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  #1 (permalink)  
Unread Jul 13th, 2007, 12:30 am
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Question My Worst Lesson - Any Advice

I had a really bad lesson yesterday. I thought I would provide some insight into the lesson as I would like some feedback and how to ensure it doesn't happen again.

There were two students I was teaching yesterday. I shall refer to A - the intermediate student. B - the beginner student. They were complete opposites. You could taste the bitterness in the air. Anyhow, I started the lesson as I always do with some small chat to relax the students and ask how their day was and what they will be doing later. Student A was pretty good and was able to communicate effectively. Student B has some difficulty but I gave him a chance to communicate.

Anyways, the student B was not meant to be in the lesson. His English ability was below the standard for that level but I persisted and was keen to finish the class.

The class seemed to go on for such a long time (in reality it was 60 minutes) but the pace was very slow to accomodate Student B.

At the end of the class and completing just 2 out of the 7 activities, Student A seemed upset that the lesson hadn't gone according to plan. She was upset that a beginner student was in her lesson and I had to apologise to her. I recommended that I would go through the lesson with her in my spare time to allow her to ask any questions and feel satisfied after a poor lesson.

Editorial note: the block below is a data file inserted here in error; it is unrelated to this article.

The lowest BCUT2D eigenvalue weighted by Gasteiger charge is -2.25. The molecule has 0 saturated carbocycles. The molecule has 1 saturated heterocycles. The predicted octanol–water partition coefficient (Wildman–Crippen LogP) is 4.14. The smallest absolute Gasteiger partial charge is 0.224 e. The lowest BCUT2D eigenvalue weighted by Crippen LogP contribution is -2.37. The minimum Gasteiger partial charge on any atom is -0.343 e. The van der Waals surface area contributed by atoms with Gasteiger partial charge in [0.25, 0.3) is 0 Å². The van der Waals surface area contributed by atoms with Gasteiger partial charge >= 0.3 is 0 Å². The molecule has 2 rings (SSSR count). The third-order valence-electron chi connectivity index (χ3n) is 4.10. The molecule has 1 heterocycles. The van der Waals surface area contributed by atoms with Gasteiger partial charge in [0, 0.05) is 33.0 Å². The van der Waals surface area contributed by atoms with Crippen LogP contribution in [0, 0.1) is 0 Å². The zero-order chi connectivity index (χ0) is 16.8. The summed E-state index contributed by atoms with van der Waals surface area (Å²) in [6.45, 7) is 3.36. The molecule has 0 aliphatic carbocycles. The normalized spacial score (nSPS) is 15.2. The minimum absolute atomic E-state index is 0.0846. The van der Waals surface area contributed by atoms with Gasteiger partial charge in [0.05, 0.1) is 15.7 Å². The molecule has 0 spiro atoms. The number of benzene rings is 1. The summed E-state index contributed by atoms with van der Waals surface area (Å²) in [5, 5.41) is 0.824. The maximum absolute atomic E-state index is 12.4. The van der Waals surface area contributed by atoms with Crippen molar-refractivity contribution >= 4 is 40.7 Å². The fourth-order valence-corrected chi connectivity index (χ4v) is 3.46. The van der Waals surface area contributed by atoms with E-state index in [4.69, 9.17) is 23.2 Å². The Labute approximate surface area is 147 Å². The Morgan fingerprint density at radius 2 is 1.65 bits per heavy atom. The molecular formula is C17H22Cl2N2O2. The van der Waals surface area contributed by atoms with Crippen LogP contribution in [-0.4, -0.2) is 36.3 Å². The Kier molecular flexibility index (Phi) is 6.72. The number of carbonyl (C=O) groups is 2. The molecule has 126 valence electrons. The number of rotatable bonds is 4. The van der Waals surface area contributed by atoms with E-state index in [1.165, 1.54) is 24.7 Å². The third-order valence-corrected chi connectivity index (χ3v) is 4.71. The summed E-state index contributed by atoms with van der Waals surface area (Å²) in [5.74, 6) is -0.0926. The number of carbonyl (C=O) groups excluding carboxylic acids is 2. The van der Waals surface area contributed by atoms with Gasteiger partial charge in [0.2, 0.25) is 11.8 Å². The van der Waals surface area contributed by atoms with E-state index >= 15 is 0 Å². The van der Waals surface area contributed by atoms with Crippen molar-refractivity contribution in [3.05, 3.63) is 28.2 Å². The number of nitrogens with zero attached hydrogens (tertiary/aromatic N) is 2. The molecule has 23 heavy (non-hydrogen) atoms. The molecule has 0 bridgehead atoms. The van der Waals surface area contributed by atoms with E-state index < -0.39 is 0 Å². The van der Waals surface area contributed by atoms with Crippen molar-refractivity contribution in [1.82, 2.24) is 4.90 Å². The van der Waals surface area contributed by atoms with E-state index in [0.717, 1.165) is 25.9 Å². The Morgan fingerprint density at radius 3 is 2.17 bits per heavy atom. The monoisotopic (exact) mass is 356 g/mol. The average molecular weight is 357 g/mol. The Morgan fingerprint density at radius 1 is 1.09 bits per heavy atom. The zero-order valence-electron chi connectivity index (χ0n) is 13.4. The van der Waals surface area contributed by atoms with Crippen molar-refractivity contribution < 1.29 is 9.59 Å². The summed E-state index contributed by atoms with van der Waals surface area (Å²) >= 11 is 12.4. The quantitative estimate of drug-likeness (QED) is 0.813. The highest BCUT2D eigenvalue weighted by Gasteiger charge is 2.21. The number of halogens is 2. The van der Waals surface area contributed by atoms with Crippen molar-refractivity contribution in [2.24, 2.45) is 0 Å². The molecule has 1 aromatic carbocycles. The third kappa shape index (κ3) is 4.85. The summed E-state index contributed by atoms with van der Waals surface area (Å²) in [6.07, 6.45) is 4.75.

Student B was recommended a level change and that was that. I felt rather guilty that the lesson wasn't up to my normal standard and felt sorry for the Student A who seemed to waste her time telling the Student B what to say.


Does anyone have any advice on how to handle the unexpected in a lesson? It seems my worst performance as a teacher since I started teaching and I can't seem to remember such a poor lesson compared to this one. I would appreciate any advice anyone can throw my way.

Can anyone remember their worst lesson? How was it? What did you do to learn from it?
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  #2 (permalink)  
Unread Jul 13th, 2007, 01:04 am
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Clive Hawkins
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Default Re: My Worst Lesson - Any Advice

Hi Whistleblower,

Having students of different levels in the class is my worst nightmare. I try to avoid it whenever possible. In my school it never happens, but sometimes external courses are like this. In a larger group it's not so much of a problem because you put the weaker students together, but with just two - ouch!

In your case I would have given them different tasks to do. A composition is not a bad idea as you can monitor both easily enough and they are working individually. You can even get the stronger student to then correct any mistakes in the weaker's work. A communication activity between the two isn't such a good idea for the very reasons you mentioned - one is dissatisfied and the other a little ashamed.